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The Father of St. Kilda
Chapter VI - Fort York to the Red River of the North


Not one of the new recruits had the smallest idea in what part of the vast territory his lot was to be cast. I waited patiently, finding enough to interest me in the enormous piles of goods that lay on the river-bank, ready for transference to the inland boats—sufficient witness to the commercial importance of Fort York, the brain and heart of the whole territory. At last the die was cast, and my destination fixed, nine hundred miles away, southward happily, on the Red River. This was the most civilised part of the territory, and friends and foes alike pronounced me lucky. I myself was not specially enthusiastic, being conscious of a preference for savagery over civilisation, a preference supported by distinguished authority, since Rousseau held that the cultivation of the arts and sciences had not contributed to the purification of morals. What weighed most heavily on my mind was the long distance from the sea.

Born on the verge of the Atlantic, the son of a race of sea-people, I had a strong love for the salt ocean, and as no time was fixed for my return, I felt that the Greek kalends might arrive, nay the next glacial period be upon us, before I again tasted its briny flavour.

Be that as it might, however, I soon found myself -'n the stern of a boat, hoisting the lug sail before a strong and cold north-east wind and a stronger tide, running eight miles an hour into the thorax of the Hayes River. My crew were truly a promiscuous lot—Metis, mongrels, and Indians. They were seven in number, three great and four small. Two Metis and an Indian were of extraordinary size, sons of Anak, where the balance were mongrels of the tiniest stature possible. All alike seemed in a state of torpor, suffering from fatigue after heavy tippling. Resolved either to increase or decrease the symptoms, I handed over to them my whole allowance of grog for the nine hundred miles. Their appreciation was amusing in its volubility. Indian and English tongues were mingled indiscriminately in praise of the gift and the giver.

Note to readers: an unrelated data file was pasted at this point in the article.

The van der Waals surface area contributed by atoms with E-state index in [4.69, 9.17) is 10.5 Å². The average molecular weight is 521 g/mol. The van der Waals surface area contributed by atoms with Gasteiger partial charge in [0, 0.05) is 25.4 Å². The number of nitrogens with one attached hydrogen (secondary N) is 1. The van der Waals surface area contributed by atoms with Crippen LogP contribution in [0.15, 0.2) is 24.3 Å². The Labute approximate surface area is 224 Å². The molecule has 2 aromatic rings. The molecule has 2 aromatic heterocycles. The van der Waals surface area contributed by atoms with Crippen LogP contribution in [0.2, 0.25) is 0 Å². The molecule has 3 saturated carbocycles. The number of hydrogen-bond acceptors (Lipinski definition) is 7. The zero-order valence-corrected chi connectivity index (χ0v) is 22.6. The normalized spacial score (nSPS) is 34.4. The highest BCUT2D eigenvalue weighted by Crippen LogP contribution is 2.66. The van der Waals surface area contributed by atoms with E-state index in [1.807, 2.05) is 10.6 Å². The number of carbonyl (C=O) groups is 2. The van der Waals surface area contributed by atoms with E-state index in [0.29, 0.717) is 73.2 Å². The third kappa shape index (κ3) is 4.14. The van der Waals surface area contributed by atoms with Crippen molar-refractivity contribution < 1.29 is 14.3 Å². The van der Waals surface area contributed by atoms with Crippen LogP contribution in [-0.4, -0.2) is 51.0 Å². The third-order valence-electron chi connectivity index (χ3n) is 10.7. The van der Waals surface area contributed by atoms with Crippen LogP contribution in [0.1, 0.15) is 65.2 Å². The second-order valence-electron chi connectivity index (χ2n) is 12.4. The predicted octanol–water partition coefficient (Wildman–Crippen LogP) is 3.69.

Cape Tatnam was the last I saw of the sea coast. The boat sailed up river on the bosom of the tide, and when its force was no longer felt we put ashore for the night. As the tide turned and the sea returned to its bed, I had a sense of losing a friend. I said farewell to it sadly, and asked myself when I should see it again. My first night at the camp-fire under the canopy of heaven was truly a strange one, a mixture of hope and of fear, of joy and of doubt. But I had learned well the lessons of home, and God was my mainstay. My companions betook themselves early and with enthusiasm to the grog gift. Nay, they “broachcd the admiral ” too, which made up fully two-thirds of our cargo, in their eagerness to replenish the virtues of my gift and keep up the bout. They fought each other like tigers, tearing their clothes to rags, and dragging handfuls of hair from thick-grown heads that never had known a comb. It goes without saying that they anathematised each other in a babel of tongues. Then their mood changed, and I could hear the half-muttering of the native “Auld Lang Syne,” with its rousing “wullywachts” and fraternal grasping of hands. By morning light it was all over, and our guide called out in a species of hawking voice, with power of sorts like the blast of Roderick Dhu’s horn, “Win-ish-kaa! win-ish-kaa! Ash a keeish ee-gaw”—“Wake! wake! Already daylight.” The conquest of one language by another is always an interesting study, and one in which I was to be absorbed henceforth. The difficulties promised to be great, chiefly that of distinguishing what was really germane to the tongue I was studying and what foreign. But I could only persevere. Every passing breath is said to add something to the stability of a coral reef. Why should not it be so with me? Every phrase overheard by chance might add something to my knowledge.